AlphaGo is still only a so-called weak AI. She is pretty good at one thing, even better than a person. But as soon as she is supposed to play chess instead of Go, she has to start all over again. Scientists all over the world are also working on so-called strong AI, and this could actually be potentially dangerous for humans. Because she would be as good as a human in many areas - or even better. But a strong AI that is as smart as a human could begin to keep improving itself. There is an explosion of intelligence, and a superintelligence arises, for which we humans would probably be about as smart as insects are for us.

The possible scenarios that could result from this are diverse: Superintelligence could lift our civilization to new heights. She could be a kind of benevolent dictator in the background, but she could also be restricted in her scope of action by us in such a way that she is almighty in her abilities, but has no free will - quasi an enslaved God. Or she is a conqueror who decides that humanity is a threat and therefore wipes it out.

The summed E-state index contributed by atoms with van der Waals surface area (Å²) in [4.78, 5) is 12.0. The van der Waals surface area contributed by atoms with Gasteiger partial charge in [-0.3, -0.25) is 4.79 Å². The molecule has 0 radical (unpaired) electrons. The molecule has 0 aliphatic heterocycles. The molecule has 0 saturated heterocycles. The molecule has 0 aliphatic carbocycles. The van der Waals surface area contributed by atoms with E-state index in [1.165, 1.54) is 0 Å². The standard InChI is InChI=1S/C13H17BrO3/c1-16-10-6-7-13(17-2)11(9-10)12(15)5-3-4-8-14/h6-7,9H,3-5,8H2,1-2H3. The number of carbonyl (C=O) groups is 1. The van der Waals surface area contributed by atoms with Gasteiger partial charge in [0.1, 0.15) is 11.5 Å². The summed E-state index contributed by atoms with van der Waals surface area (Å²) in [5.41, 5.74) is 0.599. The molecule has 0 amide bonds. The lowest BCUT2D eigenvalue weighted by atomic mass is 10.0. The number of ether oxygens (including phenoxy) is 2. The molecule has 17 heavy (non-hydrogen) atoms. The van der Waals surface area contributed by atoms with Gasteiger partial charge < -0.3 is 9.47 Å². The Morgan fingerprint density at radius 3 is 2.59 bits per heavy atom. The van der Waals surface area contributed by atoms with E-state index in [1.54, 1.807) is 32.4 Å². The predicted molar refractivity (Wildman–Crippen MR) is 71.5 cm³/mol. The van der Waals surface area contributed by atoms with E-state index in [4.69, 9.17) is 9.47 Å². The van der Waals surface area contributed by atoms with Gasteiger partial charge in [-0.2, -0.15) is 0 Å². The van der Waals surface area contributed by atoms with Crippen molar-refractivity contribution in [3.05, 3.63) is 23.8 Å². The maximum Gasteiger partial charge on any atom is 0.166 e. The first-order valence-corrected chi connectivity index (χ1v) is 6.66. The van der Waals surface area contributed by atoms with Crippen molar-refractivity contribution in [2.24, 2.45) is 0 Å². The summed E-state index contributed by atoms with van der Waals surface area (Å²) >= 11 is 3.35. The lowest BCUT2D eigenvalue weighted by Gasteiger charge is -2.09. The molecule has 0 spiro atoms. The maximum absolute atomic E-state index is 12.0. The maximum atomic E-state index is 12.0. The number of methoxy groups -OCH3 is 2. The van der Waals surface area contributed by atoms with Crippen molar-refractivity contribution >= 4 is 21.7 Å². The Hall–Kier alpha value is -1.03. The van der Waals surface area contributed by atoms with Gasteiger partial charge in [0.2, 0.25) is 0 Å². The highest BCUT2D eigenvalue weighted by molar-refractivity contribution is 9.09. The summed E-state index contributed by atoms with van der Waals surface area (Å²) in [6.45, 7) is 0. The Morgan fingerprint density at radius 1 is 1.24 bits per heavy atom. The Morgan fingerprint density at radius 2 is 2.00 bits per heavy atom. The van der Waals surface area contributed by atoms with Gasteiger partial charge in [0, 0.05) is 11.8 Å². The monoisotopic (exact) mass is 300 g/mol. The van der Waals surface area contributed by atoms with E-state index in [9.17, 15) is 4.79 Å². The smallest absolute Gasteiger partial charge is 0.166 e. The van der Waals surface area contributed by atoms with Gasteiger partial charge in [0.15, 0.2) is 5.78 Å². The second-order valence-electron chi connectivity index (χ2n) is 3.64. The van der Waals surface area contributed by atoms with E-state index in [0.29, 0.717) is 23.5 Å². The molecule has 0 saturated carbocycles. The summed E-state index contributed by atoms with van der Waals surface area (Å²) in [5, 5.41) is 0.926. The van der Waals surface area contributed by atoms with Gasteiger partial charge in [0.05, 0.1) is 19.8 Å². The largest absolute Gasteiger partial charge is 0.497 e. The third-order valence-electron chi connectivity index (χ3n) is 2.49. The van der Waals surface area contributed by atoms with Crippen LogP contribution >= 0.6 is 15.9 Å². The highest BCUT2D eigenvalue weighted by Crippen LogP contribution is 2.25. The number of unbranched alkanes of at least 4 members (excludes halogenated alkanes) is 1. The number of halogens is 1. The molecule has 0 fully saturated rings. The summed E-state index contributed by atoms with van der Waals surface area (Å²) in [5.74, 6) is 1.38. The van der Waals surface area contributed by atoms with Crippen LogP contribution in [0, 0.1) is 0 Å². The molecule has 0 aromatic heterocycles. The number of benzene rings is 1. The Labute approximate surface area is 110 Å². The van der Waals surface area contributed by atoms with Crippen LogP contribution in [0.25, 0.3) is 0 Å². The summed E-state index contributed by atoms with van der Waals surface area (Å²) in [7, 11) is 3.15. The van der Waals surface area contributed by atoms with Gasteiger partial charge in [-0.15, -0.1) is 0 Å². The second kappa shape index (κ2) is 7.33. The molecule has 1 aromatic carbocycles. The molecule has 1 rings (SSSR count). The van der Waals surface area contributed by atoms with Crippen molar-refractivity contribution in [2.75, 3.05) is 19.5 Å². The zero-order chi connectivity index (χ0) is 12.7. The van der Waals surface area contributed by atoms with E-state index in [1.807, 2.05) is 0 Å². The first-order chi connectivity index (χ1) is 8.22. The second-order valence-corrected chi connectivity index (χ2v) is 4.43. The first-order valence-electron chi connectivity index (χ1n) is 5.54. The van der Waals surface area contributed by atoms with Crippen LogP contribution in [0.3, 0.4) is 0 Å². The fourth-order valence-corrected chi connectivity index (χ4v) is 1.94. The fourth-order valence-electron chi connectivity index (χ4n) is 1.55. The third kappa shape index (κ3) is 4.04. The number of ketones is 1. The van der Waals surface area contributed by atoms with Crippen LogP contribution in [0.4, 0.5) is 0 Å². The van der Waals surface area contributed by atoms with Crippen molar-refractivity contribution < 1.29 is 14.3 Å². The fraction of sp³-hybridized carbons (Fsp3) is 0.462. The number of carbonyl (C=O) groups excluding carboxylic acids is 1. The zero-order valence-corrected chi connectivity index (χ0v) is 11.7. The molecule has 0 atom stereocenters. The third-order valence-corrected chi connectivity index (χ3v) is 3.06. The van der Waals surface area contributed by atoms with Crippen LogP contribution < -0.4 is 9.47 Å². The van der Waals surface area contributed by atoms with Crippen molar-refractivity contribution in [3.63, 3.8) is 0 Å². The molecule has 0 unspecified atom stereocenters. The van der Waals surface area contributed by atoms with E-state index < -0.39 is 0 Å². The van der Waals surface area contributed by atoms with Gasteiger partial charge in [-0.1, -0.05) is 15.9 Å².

© MIT professor Max Tegmark divides expert opinions on the subject of AI into three groups: digital utopians, technoskeptics and the beneficial AI movement. The latter represents the mainstream, including well-known personalities such as the recently deceased Stephen Hawking and Tesla boss Elon Musk. They assume that AI brings great opportunities, but above all great risks for humanity. That is why they advocate increased AI security research, for example in the field of self-driving cars, and a possible ban on autonomous weapons. MIT professor Tegmark points out that an AI probably does not want to intentionally do anything bad to us, but will simply pursue a goal very competently and effectively and thus could harm humanity. “You're probably not a nasty ant hater, but if you're going to build a hydropower plant and there's an anthill in an area to be flooded, the insects are out of luck. A key goal of AI safety research is never to let humanity come into the position of these ants. "